Many political animals of the Simon Bridges variety do tend give the appearance that they are tossing around some material that might have been purchased as an "off the shelf package" for presentation, as opposed to actually having sat down and both discussed and reviewed it in-depth.

        A reasonable person would at least attempt to thoroughly understand the ramifications of any particular policy change or proposal put to him or her by one or another of these political consultancy firms before going public with it, surely?

        But really, I now wonder how reasonable Simon Bridges actually is.

        Maybe National are just doing things on the cheap, holding out the hope that they will be able to fire a few shots off prior to becoming (in their view) government of the day next year and where, if they are, most of this research and advisory (including pragmatic advice) will be footed by the taxpayer, instead of it coming out of party funds/coffers.

  9. barry 9

    I hope that Little goes and starts an adult conversation about crime and punishment for the next election.

    I note that Bridges is also calling for victim impact statements to be read uncensored, and the TV reports interviewed someone who had bits cut out of his. I wonder if the reporters read the uncensored statements before allowing their names to be associated with it. I think it was censored for a reason.

    • michelle 9.1

      Why didn't national do this with impact victim statements when they were in power they had 9 years. Our Victim impact statements got heavily redacted when they were in power and some of our whanau weren't allowed to speak and we weren't allowed to say the word 'utu' either. So much for justice They are full of it and i see some victims have brought into it, sad really its almost like the national party are taking advantage of vulnerable people. (the victims)

  10. the other pat 10

    no voting rights for convicts who…..rape….murder…..assault…pedophiles…hate crimes………they remove more important human rights from their victims…..too bloody bad for them….consider it part of their punishment…. you EARN the right to vote…..and good on Andrew looking at the matter….not all prisoners need to have this taken away.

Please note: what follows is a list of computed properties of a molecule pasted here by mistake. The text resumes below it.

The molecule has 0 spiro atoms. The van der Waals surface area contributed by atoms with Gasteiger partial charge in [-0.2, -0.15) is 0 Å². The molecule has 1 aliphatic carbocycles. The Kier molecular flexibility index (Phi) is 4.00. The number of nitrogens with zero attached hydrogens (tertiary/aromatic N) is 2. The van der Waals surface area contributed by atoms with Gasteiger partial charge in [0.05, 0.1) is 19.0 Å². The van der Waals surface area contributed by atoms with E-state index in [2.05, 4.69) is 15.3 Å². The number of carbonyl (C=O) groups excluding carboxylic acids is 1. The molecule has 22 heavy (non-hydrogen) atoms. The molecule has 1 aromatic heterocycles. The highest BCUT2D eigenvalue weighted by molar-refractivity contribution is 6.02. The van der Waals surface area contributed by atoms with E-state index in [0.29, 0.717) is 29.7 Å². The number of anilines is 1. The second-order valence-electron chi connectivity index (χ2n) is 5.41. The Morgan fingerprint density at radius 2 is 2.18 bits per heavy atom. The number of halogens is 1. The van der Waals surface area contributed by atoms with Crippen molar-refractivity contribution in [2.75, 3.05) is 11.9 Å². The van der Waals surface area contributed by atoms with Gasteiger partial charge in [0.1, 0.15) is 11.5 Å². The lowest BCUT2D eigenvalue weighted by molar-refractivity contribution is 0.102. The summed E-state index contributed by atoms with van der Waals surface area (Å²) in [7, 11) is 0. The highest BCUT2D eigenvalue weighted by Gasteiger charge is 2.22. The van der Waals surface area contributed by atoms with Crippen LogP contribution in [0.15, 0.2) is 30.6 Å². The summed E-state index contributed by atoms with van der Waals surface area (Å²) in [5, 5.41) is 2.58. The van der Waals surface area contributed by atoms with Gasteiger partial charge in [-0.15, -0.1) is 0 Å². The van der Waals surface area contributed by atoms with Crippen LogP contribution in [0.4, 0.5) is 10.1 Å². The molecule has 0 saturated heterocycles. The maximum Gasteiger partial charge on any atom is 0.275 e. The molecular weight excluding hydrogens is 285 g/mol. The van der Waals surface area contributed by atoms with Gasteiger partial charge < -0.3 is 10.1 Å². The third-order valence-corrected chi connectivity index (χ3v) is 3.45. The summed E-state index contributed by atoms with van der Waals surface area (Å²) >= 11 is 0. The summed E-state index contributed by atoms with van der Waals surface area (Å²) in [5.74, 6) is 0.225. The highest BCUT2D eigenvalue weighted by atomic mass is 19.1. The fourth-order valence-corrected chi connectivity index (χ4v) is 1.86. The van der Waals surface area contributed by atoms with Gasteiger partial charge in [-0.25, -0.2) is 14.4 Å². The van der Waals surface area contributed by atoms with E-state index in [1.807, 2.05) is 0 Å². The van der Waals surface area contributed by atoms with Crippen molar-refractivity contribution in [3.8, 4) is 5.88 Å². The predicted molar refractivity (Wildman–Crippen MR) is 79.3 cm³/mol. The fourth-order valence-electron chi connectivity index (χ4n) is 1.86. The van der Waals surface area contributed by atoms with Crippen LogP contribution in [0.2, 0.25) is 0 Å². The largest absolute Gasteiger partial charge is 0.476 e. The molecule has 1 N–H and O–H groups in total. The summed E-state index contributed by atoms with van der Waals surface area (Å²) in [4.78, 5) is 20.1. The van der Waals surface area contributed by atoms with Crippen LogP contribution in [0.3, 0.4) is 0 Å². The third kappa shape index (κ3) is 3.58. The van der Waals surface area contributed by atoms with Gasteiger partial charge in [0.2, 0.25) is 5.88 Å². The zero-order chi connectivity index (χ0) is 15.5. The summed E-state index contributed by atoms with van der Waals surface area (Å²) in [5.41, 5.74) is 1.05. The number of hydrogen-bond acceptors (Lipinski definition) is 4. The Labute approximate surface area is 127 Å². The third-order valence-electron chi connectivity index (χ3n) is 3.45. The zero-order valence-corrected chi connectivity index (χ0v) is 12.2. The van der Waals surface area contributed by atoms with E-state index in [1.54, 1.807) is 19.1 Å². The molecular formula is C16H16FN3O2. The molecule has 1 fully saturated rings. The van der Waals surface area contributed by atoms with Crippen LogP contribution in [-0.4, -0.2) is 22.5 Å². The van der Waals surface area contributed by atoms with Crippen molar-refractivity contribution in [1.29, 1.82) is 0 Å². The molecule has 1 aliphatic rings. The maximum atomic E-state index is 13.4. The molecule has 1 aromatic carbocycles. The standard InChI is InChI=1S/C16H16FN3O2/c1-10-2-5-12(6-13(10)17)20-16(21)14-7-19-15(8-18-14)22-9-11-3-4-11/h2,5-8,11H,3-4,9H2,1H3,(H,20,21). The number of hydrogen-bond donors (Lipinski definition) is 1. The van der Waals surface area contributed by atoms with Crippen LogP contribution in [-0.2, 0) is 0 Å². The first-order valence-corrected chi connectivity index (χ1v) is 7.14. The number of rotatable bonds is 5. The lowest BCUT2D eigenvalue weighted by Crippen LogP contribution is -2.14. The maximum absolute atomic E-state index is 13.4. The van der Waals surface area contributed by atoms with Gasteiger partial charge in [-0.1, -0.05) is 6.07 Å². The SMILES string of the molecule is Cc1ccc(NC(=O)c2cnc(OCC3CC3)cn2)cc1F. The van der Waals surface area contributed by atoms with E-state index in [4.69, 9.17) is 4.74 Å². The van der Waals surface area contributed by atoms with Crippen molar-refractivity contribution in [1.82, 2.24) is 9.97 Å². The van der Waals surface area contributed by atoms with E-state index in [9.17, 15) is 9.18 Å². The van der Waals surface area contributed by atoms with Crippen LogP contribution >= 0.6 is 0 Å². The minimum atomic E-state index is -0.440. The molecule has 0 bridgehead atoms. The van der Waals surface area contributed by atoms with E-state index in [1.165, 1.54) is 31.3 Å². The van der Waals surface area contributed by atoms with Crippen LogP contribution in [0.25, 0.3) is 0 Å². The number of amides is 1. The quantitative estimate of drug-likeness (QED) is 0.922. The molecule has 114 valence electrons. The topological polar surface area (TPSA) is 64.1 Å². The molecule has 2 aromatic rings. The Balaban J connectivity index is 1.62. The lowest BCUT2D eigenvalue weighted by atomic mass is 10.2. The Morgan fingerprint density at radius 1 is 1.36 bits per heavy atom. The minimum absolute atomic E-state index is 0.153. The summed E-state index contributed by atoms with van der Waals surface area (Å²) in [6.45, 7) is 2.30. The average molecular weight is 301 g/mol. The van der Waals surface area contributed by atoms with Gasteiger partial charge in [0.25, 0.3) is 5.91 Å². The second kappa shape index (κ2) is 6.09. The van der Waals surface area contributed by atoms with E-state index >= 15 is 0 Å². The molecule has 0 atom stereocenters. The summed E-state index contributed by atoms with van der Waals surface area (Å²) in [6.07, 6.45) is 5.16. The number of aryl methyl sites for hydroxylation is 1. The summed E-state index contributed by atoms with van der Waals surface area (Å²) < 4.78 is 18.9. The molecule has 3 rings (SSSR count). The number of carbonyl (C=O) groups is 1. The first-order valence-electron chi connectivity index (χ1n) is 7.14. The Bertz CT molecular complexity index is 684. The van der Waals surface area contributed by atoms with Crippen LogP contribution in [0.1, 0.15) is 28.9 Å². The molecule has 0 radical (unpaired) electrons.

• McFlock 10.1

      The concept of "earning a right" is self-contradictory.

      • the other pat 10.1.1

        righto you have earned the "lets be bloody minded" medal both of you……if you faill to perceive the spirit it was intended well clever you….b- for me in english….FFS

    • …. you EARN the right to vote…

      Really? From memory, it was just dished out when I turned 18, what with universal adult suffrage an' all. Are you proposing that we "earn" it by surviving to the age of 18? But if so, haven't prison inmates also "earned" it?

  11. observer 11

    This is a genuine tweet from the Leader of the Opposition. If it's not from Bridges himself, then his social media team needs to be reined in. If it is Bridges, then … oh dear.

    https://twitter.com/simonjbridges/status/1199234853314547713

  12. Jenny How to get there 12

    If we don't let them engage with society while they are on the inside, how can we expect them to reengage with society when they get out?

    From the beginning this was a petty and vindictive policy, by the Nats.

    • Chris 12.1

      Interesting to see a general acceptance that's it's okay to remove voting rights from those sentenced to three years or more. Surely the same reasons for allowing prisoners to vote would apply regardless of the length of sentence. Despite its limits isn't the concept of a 'civil death' outdated in a human rights / bill of rights environment?

      • michelle 12.1.1

        Theres some sick people in NZ now Chris and they aint in hospital cause there is no cure for arsewholeism

  13. mac1 13

    I took a look at the link to the Tauranga situation. The Council has voted to rescind its penalties for the homeless and the beggars. Bridges wants them to pursue the policy more vigorously.

    The link has a poll on the question. At the moment 13% favour rescission of the penalty provisions and 87% want the status quo to remain as it's working fine.

    (Even though Bridges says it's not.)

    The voting numbers indicate why Bridges is touting the tough law and order stand.

    This is more dog whistling wedge politics designed to split off enough NZF voters to drive them below the 5% thresh-hold.

    • michelle 13.1

      what do you expect in redneck towel – ronger they wont even bother to say the name right

      • mac1 13.1.1

        Well, michelle, in Tauranga the Council voted 6:5 to progress a recommendation to drop the by-law provisions.

        Instead this was said.

        "The first term councillor says the Ministries of Social Development and Health along with the police are best placed to interact with ‘challenging individuals.’

        “It is unacceptable to ask council staff to navigate complex behavioral issues potentially involving mental health, violence, addiction, criminal history, past trauma, and disconnection from friends and family.”

        He urged Simon Bridges to acquaint himself with ‘Rawl’s Veil of Ignorance.’

        The theory contends that not knowing one's ultimate position in society would lead to the creation of a just, fair, egalitarian society.

        Decision-makers would not make decisions which benefit a certain group at the expense of another, because the decision-maker could theoretically end up part of a disadvantaged group."

        https://www.sunlive.co.nz/news/227592-take-beggars-to-court-mp.htm

  14. michelle 15

    what do you expect in redneck towel – ronger they wont even bother to say the name right

  15. DS 16

    Amusingly, the Nats in 2010 actually gave the vote to Clayton Weatherston. The 2010 Act only applies to those sentenced after 2010 – Weatherston was jailed in 2009. Under the previous legislation, Weatherston could not vote, because he was serving a sentence of more than three years.